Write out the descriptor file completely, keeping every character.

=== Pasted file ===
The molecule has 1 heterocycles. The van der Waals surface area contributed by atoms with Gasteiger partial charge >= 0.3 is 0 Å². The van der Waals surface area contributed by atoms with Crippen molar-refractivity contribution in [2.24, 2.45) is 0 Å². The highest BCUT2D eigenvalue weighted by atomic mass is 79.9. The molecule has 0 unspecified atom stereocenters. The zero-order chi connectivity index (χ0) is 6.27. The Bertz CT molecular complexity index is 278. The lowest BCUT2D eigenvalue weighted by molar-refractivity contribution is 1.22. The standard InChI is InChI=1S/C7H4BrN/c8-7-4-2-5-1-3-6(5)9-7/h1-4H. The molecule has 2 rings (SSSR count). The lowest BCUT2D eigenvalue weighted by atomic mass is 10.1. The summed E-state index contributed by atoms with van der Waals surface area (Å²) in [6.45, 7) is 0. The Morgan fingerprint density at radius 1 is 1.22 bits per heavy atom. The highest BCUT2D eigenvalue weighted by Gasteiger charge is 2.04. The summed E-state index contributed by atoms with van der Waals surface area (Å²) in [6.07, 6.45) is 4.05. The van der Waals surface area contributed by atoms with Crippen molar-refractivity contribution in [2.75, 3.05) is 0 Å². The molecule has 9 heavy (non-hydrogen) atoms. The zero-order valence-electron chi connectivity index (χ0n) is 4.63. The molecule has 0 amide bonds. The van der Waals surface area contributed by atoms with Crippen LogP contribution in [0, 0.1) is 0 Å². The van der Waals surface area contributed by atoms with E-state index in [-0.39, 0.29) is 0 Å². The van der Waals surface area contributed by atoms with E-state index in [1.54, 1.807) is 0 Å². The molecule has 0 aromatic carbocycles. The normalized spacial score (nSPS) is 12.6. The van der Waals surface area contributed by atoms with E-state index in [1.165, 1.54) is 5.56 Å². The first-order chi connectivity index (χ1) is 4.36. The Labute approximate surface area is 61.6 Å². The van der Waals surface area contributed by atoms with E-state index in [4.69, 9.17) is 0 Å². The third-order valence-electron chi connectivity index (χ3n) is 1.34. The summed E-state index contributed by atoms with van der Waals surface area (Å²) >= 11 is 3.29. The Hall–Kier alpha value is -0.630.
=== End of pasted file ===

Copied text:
The molecule has 1 heterocycles. The van der Waals surface area contributed by atoms with Gasteiger partial charge >= 0.3 is 0 Å². The van der Waals surface area contributed by atoms with Crippen molar-refractivity contribution in [2.24, 2.45) is 0 Å². The highest BCUT2D eigenvalue weighted by atomic mass is 79.9. The molecule has 0 unspecified atom stereocenters. The zero-order chi connectivity index (χ0) is 6.27. The Bertz CT molecular complexity index is 278. The lowest BCUT2D eigenvalue weighted by molar-refractivity contribution is 1.22. The standard InChI is InChI=1S/C7H4BrN/c8-7-4-2-5-1-3-6(5)9-7/h1-4H. The molecule has 2 rings (SSSR count). The lowest BCUT2D eigenvalue weighted by atomic mass is 10.1. The summed E-state index contributed by atoms with van der Waals surface area (Å²) in [6.45, 7) is 0. The Morgan fingerprint density at radius 1 is 1.22 bits per heavy atom. The highest BCUT2D eigenvalue weighted by Gasteiger charge is 2.04. The summed E-state index contributed by atoms with van der Waals surface area (Å²) in [6.07, 6.45) is 4.05. The van der Waals surface area contributed by atoms with Crippen molar-refractivity contribution in [2.75, 3.05) is 0 Å². The molecule has 9 heavy (non-hydrogen) atoms. The zero-order valence-electron chi connectivity index (χ0n) is 4.63. The molecule has 0 amide bonds. The van der Waals surface area contributed by atoms with Crippen LogP contribution in [0, 0.1) is 0 Å². The van der Waals surface area contributed by atoms with E-state index in [-0.39, 0.29) is 0 Å². The van der Waals surface area contributed by atoms with E-state index in [1.54, 1.807) is 0 Å². The molecule has 0 aromatic carbocycles. The normalized spacial score (nSPS) is 12.6. The van der Waals surface area contributed by atoms with E-state index in [1.165, 1.54) is 5.56 Å². The first-order chi connectivity index (χ1) is 4.36. The Labute approximate surface area is 61.6 Å². The van der Waals surface area contributed by atoms with E-state index in [4.69, 9.17) is 0 Å². The third-order valence-electron chi connectivity index (χ3n) is 1.34. The summed E-state index contributed by atoms with van der Waals surface area (Å²) >= 11 is 3.29. The Hall–Kier alpha value is -0.630.